High star ratings can provide a 4 to 5 percent differential in premiums. However, the overall revenue cuts expected by 2017 are on the order of 14 percent, which means that quality performance alone will not be enough. We believe the care delivery innovators that focus on reducing total costs will be the winners in the end.
Plans need to choose their way to play carefully, basing their choice on their own strengths in enabling care delivery, quality management, and care management, and their specific competitive environment.
2. Determine the Right Mix of Products, Segments, and Geographies
With a clear way to play established, plans must determine the best combination of products, segments, and geographies that will enable profitable long-term growth for their particular value proposition. For example, in the choice of segments, individuals with chronic diseases might provide high revenues on a risk-adjusted basis, but costs for these patients may spiral out of control if the right care-management capabilities are not in place.
Similarly, the cost to acquire and serve members can vary considerably across geographies, due to varying demographics and economic fundamentals. As a result, the impact of the expected rate cuts is unequal across counties. With this in mind, plans can choose to exit unprofitable counties by assessing the existing and projected demographic factors, current and pending legislation, and their particular strengths within each market.
3. Optimize Revenue
Once plans have identified the optimal portfolio of products, segments, and geographies for their chosen way to play, the critical next step is revenue optimization. For example, although member cost sharing through co-pays and coinsurance continues to be a means of offsetting the impact of rate cuts, the recent CMS 2014 Call Letter, as noted above, proposes decreasing the amount that members’ costs can change. As a result, plans must look for additional ways to improve revenue.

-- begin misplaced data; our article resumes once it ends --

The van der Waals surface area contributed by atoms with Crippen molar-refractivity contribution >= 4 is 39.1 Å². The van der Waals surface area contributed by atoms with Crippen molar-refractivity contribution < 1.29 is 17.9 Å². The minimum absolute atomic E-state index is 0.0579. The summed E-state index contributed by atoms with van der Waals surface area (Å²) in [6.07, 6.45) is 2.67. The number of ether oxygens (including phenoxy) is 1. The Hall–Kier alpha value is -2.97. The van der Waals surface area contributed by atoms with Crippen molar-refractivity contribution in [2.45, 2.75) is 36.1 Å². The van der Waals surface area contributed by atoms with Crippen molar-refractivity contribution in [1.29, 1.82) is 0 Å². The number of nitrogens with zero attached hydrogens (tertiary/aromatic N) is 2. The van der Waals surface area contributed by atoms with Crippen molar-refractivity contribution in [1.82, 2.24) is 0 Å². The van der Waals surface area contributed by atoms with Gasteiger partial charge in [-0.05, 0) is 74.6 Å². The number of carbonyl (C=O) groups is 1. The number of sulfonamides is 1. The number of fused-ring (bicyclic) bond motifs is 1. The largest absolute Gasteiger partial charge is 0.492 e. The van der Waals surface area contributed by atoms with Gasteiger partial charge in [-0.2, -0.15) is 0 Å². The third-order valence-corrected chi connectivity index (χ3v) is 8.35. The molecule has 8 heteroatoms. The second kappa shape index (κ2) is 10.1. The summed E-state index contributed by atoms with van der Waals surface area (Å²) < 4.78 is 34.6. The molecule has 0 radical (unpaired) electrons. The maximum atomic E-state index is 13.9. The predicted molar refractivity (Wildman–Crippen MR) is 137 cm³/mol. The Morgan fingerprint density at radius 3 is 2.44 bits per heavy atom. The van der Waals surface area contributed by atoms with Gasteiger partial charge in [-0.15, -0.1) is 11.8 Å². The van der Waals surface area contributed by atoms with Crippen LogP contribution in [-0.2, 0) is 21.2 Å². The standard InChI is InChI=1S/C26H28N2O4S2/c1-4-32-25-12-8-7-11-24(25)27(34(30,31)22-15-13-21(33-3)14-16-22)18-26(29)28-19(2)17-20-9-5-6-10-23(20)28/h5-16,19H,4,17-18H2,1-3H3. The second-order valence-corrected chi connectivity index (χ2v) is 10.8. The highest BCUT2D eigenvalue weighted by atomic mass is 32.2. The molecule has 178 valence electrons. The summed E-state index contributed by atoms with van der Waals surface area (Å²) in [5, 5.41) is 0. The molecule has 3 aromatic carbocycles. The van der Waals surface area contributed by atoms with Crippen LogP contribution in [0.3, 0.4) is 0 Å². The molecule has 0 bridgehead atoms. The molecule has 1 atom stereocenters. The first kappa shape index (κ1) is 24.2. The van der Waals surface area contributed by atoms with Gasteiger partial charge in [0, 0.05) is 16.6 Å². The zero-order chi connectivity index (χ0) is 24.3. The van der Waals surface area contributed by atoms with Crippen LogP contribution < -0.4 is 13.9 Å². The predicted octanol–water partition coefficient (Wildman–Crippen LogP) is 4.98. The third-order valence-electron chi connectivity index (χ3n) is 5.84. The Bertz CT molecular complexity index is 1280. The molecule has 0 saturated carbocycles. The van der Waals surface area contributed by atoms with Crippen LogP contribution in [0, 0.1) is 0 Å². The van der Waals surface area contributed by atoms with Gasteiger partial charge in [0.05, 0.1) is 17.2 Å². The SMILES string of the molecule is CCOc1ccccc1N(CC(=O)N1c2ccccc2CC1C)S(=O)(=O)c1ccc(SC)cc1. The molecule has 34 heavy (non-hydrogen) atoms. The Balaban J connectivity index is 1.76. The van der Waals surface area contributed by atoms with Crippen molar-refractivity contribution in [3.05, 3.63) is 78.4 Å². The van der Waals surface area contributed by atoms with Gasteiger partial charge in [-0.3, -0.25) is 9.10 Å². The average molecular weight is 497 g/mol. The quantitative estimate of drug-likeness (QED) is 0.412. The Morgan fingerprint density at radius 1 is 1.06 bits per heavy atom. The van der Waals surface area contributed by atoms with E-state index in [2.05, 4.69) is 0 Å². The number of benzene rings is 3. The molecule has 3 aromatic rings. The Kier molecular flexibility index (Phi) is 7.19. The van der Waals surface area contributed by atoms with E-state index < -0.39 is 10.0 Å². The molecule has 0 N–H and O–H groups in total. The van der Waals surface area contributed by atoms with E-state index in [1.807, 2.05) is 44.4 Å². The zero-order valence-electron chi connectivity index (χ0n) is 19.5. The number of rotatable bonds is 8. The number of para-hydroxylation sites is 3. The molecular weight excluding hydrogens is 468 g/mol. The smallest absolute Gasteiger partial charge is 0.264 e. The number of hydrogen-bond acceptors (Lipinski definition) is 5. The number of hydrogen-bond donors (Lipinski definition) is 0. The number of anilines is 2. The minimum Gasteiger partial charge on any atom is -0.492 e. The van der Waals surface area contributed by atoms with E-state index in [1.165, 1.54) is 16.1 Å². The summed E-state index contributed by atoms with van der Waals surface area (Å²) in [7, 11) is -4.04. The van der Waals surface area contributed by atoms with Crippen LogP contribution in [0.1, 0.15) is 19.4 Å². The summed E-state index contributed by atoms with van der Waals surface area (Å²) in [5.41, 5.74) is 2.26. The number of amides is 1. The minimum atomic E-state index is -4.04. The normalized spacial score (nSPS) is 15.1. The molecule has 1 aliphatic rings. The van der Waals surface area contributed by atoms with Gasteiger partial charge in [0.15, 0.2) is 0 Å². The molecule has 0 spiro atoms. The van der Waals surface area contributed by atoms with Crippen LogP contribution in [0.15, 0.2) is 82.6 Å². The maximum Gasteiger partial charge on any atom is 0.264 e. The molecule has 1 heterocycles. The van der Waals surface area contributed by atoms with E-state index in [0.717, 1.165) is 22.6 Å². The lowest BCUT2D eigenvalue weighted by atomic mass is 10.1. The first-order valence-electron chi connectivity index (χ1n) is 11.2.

Plans that misalign benefits with the needs of their customer segments leave money on the table. High-performing plans, by contrast, choose the correct set of benefits by first developing a thorough understanding of their customer segments. This includes determining the unmet needs of specific micro-segments and creating the incentives that can effectively encourage healthy behaviors. For example, plans have historically not designed benefits around value to the customer. As a result, many ancillary benefits that CMS does not require get lumped in, despite providing little to no value for members. Plans can instead offer these ancillary benefits as an upgrade option. A detailed understanding of customers also enables plans to improve their customer-retention strategy.
4. Engage Customers More Effectively
Customers respond differently to different engagement strategies. Over time, plans can improve the experience of their members by stratifying and personalizing their approach, ultimately leading to better health outcomes.